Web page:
There is a mistaken belief that you can get high by eating hemp seeds. Indeed, hemp and marijuana belong to the same plant species (Cannabis Sativa L), but they are different strains. Hemp produces not only nutty, fatty, buttery tasting seeds, but also can it be refined into paper, textiles and clothing, biodegradable plastic (cutlery, cups, tableware), biofuel, and even construction material (hempcrete). Yes, you can build a house with it!
You can detect a beany flavor resulting from a combination of bell pepper-like, green, and woody molecules. You can pair it confidently with kaki, plantain, jasmine flower, tucupi, adzuki bean, pandan leaf, cucumbers, green peas, carrots or Indian Pale Ale.
Comforting fatty aftertaste
There’s also a subtle hint of maple and caramel aromas, which can be linked to the semi-sweet taste of the hemp seeds
And there’s no question about it that cannabis seeds are the best natural source of plant-based protein that you might come across today. This is why since the 17 th century, farmers have been using marijuana seed mash to provide nutrition for their livestock – that is, before it became illegal.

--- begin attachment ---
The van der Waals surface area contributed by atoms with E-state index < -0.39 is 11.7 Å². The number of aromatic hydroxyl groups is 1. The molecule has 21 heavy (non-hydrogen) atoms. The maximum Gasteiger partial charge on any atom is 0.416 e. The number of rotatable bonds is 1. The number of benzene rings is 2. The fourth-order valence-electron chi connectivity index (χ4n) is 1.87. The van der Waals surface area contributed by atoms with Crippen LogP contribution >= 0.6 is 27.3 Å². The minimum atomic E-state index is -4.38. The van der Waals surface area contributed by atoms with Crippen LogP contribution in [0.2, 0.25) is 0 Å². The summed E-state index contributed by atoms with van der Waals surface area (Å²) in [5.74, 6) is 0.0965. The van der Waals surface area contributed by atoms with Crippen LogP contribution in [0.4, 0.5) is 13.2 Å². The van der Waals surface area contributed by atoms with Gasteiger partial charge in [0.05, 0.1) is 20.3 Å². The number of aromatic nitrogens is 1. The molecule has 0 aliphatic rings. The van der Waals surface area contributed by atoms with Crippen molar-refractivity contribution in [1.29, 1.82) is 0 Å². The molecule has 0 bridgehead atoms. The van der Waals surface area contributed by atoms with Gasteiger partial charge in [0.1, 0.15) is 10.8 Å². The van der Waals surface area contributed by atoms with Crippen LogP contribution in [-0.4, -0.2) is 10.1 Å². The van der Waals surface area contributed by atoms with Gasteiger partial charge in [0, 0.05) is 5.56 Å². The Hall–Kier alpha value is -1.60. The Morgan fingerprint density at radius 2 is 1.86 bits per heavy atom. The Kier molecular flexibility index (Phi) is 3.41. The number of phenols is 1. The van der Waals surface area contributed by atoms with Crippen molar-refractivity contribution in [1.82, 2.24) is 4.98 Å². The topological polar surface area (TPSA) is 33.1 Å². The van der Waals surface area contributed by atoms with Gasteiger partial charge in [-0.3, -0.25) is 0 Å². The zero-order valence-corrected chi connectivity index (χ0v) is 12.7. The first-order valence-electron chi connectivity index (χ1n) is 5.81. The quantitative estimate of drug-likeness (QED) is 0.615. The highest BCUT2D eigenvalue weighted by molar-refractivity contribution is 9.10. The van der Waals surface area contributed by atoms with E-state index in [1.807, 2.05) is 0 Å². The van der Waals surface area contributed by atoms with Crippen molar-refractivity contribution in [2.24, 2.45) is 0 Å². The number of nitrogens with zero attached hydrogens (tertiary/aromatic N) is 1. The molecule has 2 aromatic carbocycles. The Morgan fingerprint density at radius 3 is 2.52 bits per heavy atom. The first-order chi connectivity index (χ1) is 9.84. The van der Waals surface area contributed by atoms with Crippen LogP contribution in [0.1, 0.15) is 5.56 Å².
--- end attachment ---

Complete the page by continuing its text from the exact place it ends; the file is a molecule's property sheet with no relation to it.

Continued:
Abundant source of easily digestible, natural protein
No High – But a World of Health Benefits
Shelled cannabis seeds can be sprinkled on all kinds of foods like hummus, salads, yogurt, quinoa, smoothies, etc. you can even press raw seeds for oil, grind them up into a nice flour or make a protein supplement out of them by mixing in your favourite peanut butter snack or protein shake.
A diet rich in cannabis seeds have been known to help loose or gain weight. Does this sound confusing or counter-intuitive?
Heart Health Booster
All aboard the cannabis health train! Now the next step – what’s the best way to eat them?